Fred Astaire and Ginger Rogers

This is my contribution to the Dynamic Duos in Classic Film Blogathon hosted by Once Upon a Screen and Classic Movie Hub. Do check out the other postings, which cover a wide range of artists.

Facing the music

Facing the music and dancing

If there is any one dance number which sums up the appeal of Fred Astaire and Ginger Rogers, perhaps it’s Let’s Face the Music and Dance, as it serves up glamour, romance and laughter in the face of despair. At the start of the number, Astaire plays an elegant gambler on board a ship. He loses all he has left at the tables and is about to shoot himself – but that’s when Rogers appears at the side of the deck, trying to throw herself off. Somehow she indicates with her eyes alone that the reason is a broken love affair.  They save each other, as he pulls her back from the brink and she snatches his gun, which he then throws into the sea, followed by his empty wallet. Next Fred starts to sing Irving Berlin’s song, with those opening lines which are almost like an Astaire-Rogers movie in miniature: “There may be trouble ahead/ But while there’s moonlight and music/ And love and romance/ Let’s face the music and dance.”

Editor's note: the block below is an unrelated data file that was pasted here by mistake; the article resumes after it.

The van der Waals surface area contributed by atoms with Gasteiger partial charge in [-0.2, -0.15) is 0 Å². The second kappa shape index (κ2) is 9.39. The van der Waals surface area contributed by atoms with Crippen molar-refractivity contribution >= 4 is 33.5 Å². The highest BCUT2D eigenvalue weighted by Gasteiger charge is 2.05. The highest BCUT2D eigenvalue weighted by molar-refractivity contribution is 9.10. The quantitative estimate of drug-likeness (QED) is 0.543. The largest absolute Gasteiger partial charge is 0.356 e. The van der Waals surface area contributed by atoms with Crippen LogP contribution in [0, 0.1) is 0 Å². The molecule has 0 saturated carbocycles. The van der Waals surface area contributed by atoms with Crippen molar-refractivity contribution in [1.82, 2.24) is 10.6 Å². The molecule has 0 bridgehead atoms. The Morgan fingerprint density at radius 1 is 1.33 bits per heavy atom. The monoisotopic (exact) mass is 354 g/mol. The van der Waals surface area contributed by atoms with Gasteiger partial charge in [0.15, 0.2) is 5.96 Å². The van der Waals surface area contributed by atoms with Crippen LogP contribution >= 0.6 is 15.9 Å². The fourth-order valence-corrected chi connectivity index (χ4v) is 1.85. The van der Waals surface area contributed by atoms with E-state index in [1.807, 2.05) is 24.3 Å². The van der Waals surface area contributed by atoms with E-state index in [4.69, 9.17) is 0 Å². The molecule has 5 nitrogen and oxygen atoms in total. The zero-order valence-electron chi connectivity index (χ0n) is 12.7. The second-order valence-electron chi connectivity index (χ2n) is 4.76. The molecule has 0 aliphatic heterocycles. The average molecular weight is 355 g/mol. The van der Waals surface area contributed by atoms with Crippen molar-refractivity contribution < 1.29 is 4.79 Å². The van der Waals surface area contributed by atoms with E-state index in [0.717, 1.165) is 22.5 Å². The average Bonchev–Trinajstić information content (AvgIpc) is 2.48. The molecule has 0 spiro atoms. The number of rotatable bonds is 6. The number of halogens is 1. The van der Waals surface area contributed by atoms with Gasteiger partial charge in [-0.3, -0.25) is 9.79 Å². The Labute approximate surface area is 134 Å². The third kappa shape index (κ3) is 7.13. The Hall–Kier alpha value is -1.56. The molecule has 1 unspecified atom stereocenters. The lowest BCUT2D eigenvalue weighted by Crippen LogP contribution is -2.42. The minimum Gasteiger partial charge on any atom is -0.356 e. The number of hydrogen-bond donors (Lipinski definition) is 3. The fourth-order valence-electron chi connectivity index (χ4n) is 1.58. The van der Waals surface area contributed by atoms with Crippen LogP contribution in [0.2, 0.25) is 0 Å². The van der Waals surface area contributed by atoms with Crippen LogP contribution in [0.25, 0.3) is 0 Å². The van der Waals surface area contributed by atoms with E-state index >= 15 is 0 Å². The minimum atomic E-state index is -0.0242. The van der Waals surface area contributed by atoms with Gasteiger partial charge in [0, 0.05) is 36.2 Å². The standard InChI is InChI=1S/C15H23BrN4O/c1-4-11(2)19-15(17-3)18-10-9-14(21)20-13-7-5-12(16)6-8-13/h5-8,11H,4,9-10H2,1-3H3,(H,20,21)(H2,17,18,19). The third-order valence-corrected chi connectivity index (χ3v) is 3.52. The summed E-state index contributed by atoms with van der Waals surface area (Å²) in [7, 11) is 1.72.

And they do dance, of course, fitting into each other’s movements with an apparently effortless perfection that  takes your breath away, however many times you’ve seen it. Fred is in his famous tails (after wearing a sailor’s uniform for much of the movie in question, Follow the Fleet) and Ginger wears an evening dress with a fur stole draped around her shoulders. The cruise ship and casino are a world away from most people’s reality and yet the whole number is informed by the experience of the Great Depression which the audience was still living through in 1936. Dance now, pay later.

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